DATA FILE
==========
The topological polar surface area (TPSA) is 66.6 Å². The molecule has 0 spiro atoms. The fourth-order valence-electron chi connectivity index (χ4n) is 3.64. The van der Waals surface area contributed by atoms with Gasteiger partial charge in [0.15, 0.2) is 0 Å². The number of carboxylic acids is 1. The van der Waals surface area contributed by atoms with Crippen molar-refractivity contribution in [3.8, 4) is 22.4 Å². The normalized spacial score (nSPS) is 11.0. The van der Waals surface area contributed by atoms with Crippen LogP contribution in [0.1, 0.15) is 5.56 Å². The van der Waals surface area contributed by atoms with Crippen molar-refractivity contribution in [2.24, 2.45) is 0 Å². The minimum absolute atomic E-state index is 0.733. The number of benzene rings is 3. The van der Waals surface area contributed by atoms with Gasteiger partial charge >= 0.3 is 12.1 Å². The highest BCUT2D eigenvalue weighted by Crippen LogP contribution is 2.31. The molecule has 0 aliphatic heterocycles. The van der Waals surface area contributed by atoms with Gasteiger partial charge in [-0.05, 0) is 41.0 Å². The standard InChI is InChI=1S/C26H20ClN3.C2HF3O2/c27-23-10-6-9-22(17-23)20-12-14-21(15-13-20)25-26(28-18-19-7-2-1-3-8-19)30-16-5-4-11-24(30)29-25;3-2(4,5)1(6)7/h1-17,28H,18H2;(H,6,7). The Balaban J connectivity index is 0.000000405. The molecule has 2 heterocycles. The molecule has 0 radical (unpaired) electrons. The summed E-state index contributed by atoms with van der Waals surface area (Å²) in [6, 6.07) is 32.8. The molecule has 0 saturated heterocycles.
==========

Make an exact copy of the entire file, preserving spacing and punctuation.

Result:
The topological polar surface area (TPSA) is 66.6 Å². The molecule has 0 spiro atoms. The fourth-order valence-electron chi connectivity index (χ4n) is 3.64. The van der Waals surface area contributed by atoms with Gasteiger partial charge in [0.15, 0.2) is 0 Å². The number of carboxylic acids is 1. The van der Waals surface area contributed by atoms with Crippen molar-refractivity contribution in [3.8, 4) is 22.4 Å². The normalized spacial score (nSPS) is 11.0. The van der Waals surface area contributed by atoms with Crippen LogP contribution in [0.1, 0.15) is 5.56 Å². The van der Waals surface area contributed by atoms with Crippen molar-refractivity contribution in [2.24, 2.45) is 0 Å². The minimum absolute atomic E-state index is 0.733. The number of benzene rings is 3. The van der Waals surface area contributed by atoms with Gasteiger partial charge >= 0.3 is 12.1 Å². The highest BCUT2D eigenvalue weighted by Crippen LogP contribution is 2.31. The molecule has 0 aliphatic heterocycles. The van der Waals surface area contributed by atoms with Gasteiger partial charge in [-0.05, 0) is 41.0 Å². The standard InChI is InChI=1S/C26H20ClN3.C2HF3O2/c27-23-10-6-9-22(17-23)20-12-14-21(15-13-20)25-26(28-18-19-7-2-1-3-8-19)30-16-5-4-11-24(30)29-25;3-2(4,5)1(6)7/h1-17,28H,18H2;(H,6,7). The Balaban J connectivity index is 0.000000405. The molecule has 2 heterocycles. The molecule has 0 radical (unpaired) electrons. The summed E-state index contributed by atoms with van der Waals surface area (Å²) in [6, 6.07) is 32.8. The molecule has 0 saturated heterocycles.